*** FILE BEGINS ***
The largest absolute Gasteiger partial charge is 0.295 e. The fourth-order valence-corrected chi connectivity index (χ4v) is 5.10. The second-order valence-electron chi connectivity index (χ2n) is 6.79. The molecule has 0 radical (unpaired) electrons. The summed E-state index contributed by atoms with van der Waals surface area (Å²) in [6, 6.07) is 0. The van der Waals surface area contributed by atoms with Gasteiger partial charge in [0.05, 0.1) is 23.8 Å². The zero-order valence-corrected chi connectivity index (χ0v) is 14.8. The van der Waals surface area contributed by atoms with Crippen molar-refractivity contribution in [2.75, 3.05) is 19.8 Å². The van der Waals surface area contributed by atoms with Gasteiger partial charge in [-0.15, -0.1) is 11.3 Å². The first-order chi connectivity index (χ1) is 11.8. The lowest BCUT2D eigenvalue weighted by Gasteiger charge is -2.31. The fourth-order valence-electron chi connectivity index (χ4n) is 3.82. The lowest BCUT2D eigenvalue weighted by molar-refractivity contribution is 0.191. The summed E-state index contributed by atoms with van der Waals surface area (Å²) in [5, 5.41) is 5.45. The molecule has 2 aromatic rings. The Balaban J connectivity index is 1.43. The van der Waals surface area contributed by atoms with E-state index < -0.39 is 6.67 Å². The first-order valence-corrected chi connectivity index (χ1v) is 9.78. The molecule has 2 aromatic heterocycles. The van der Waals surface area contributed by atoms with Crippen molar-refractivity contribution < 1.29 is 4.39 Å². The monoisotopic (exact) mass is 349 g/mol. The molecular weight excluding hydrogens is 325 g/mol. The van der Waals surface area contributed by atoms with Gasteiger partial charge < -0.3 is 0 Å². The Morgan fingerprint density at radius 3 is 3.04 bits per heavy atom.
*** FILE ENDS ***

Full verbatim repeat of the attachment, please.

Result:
The largest absolute Gasteiger partial charge is 0.295 e. The fourth-order valence-corrected chi connectivity index (χ4v) is 5.10. The second-order valence-electron chi connectivity index (χ2n) is 6.79. The molecule has 0 radical (unpaired) electrons. The summed E-state index contributed by atoms with van der Waals surface area (Å²) in [6, 6.07) is 0. The van der Waals surface area contributed by atoms with Gasteiger partial charge in [0.05, 0.1) is 23.8 Å². The zero-order valence-corrected chi connectivity index (χ0v) is 14.8. The van der Waals surface area contributed by atoms with Crippen molar-refractivity contribution in [2.75, 3.05) is 19.8 Å². The van der Waals surface area contributed by atoms with Gasteiger partial charge in [-0.15, -0.1) is 11.3 Å². The first-order chi connectivity index (χ1) is 11.8. The lowest BCUT2D eigenvalue weighted by Gasteiger charge is -2.31. The fourth-order valence-electron chi connectivity index (χ4n) is 3.82. The lowest BCUT2D eigenvalue weighted by molar-refractivity contribution is 0.191. The summed E-state index contributed by atoms with van der Waals surface area (Å²) in [5, 5.41) is 5.45. The molecule has 2 aromatic rings. The Balaban J connectivity index is 1.43. The van der Waals surface area contributed by atoms with E-state index < -0.39 is 6.67 Å². The first-order valence-corrected chi connectivity index (χ1v) is 9.78. The molecule has 2 aromatic heterocycles. The van der Waals surface area contributed by atoms with Crippen molar-refractivity contribution < 1.29 is 4.39 Å². The monoisotopic (exact) mass is 349 g/mol. The molecular weight excluding hydrogens is 325 g/mol. The van der Waals surface area contributed by atoms with Gasteiger partial charge < -0.3 is 0 Å². The Morgan fingerprint density at radius 3 is 3.04 bits per heavy atom.